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Shavuot and Criminal Justice Reform

Shavuot and Criminal Justice Reform

A prison cell

Shavuot marks the end of the counting of the Omer, the 49 days between Passover and Shavuot. Many view the counting of the Omer as a spiritual and conscientious practice—but while the Reform Jewish community conscientiously counts through 49 days, we know that there are many who count days, weeks, and years as they serve time in the criminal justice system.

Today, the United States has the largest imprisoned population in the world by total number. Over-criminalization and mass incarceration have overwhelmingly affected people of color. Black men are disproportionately likely to be arrested, tried, and incarcerated for drug crimes, even though they are no more likely to use or sell illicit drugs than white men. One in every three black males born today is expected to serve time in prison during his lifetime, as compared to one in every 17 white men. Once released, prisoners face significant obstacles to re-enter society. Federal and state prisons often lack plentiful and well-organized re-entry programs in many federal and state prisons. Once someone leaves prison, they often find themselves discriminated against by employers who are afraid to hire formerly incarcerated people. Moreover, many federal, state, and local laws prevent those with felony convictions from accessing public housing, nutritional assistance, higher education grants and other programs that could help them rebuild their lives. With few economic opportunities, these individuals often return to criminal behavior, eventually landing back in prison and beginning the cycle again.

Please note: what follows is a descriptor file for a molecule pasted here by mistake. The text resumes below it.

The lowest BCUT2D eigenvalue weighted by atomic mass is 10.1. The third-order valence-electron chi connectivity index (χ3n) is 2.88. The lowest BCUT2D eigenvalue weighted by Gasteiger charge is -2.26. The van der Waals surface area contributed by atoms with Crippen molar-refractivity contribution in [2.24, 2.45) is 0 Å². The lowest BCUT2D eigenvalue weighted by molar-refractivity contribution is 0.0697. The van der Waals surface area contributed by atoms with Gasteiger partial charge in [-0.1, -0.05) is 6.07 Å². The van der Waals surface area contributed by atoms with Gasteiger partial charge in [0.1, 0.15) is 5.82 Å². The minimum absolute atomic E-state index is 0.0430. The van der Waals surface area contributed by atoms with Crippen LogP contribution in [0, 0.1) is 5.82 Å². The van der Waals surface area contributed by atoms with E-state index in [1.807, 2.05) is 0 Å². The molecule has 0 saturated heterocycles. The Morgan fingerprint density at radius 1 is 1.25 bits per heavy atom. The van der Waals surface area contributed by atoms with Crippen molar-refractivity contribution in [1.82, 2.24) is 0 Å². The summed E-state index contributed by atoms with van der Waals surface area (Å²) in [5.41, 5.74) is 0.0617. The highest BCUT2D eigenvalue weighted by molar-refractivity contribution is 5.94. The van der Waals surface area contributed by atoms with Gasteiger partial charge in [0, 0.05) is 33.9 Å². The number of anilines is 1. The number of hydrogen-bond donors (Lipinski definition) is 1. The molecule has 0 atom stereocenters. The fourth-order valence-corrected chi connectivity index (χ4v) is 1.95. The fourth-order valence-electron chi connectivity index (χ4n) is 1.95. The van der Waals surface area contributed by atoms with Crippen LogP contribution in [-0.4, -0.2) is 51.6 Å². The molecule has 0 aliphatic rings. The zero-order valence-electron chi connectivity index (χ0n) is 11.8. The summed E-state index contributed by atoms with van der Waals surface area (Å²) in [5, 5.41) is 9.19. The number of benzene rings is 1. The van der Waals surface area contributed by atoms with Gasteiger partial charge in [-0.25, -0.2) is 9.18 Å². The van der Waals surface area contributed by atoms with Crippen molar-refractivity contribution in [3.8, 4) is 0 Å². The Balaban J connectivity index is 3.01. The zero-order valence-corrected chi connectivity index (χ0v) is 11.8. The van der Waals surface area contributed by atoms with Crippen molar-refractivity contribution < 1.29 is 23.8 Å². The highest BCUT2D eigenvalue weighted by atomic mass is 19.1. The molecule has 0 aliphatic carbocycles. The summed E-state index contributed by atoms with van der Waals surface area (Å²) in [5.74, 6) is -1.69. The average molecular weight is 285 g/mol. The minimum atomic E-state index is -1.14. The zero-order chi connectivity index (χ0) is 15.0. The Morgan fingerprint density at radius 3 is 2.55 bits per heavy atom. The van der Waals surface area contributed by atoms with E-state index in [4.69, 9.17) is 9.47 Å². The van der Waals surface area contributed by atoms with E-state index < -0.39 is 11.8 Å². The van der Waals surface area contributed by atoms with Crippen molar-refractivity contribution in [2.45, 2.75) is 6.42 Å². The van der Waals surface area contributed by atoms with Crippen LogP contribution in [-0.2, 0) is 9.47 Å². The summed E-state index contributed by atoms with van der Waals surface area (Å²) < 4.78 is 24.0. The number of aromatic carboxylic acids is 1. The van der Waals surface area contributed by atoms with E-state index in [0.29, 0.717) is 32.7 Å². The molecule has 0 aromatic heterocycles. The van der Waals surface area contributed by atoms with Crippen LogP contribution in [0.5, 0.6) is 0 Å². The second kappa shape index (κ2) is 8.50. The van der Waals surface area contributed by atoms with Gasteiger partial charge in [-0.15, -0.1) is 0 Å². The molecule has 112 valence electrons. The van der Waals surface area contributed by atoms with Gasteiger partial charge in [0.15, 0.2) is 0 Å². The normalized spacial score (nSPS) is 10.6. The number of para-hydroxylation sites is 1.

For this reason, the Reform Movement launched its campaign for Criminal Justice Reform as one of the three main pillars of the Urgency of Now Campaign.

This Shavuot also coincides with the Poor People’s Campaign: A National Call for Moral Revival. As we complete the journey from Passover to Shavuot, we will heed Rev, William J. Barber II’s call to join together across lines of difference for 40 days of action that will bring us closer to lasting freedom.

For tools to discuss the criminal justice system during your Shavuot learning, see this source sheet, which features text and discussion questions about Shavuot and the criminal justice system. 

Rabbi Neil P.G. Hirsch serves Hevreh in Great Barrington, MA. He earned his bachelor degrees in art history and classics from Tufts University, and was ordained from the Hebrew Union College-Jewish Institute of Religion in New York City in 2010. Prior to coming to Great Barrington, Rabbi Hirsch served as assistant and later associate rabbi at Temple Shalom in Newton, MA. He is married to Rabbi Liz P.G. Hirsch, an assistant director at the URJ Eisner Camp. They live in Great Barrington with their son, Lior.


Rabbi Neil P.G. Hirsch

Published: 5/11/2018

Categories: Social Justice, Advocacy
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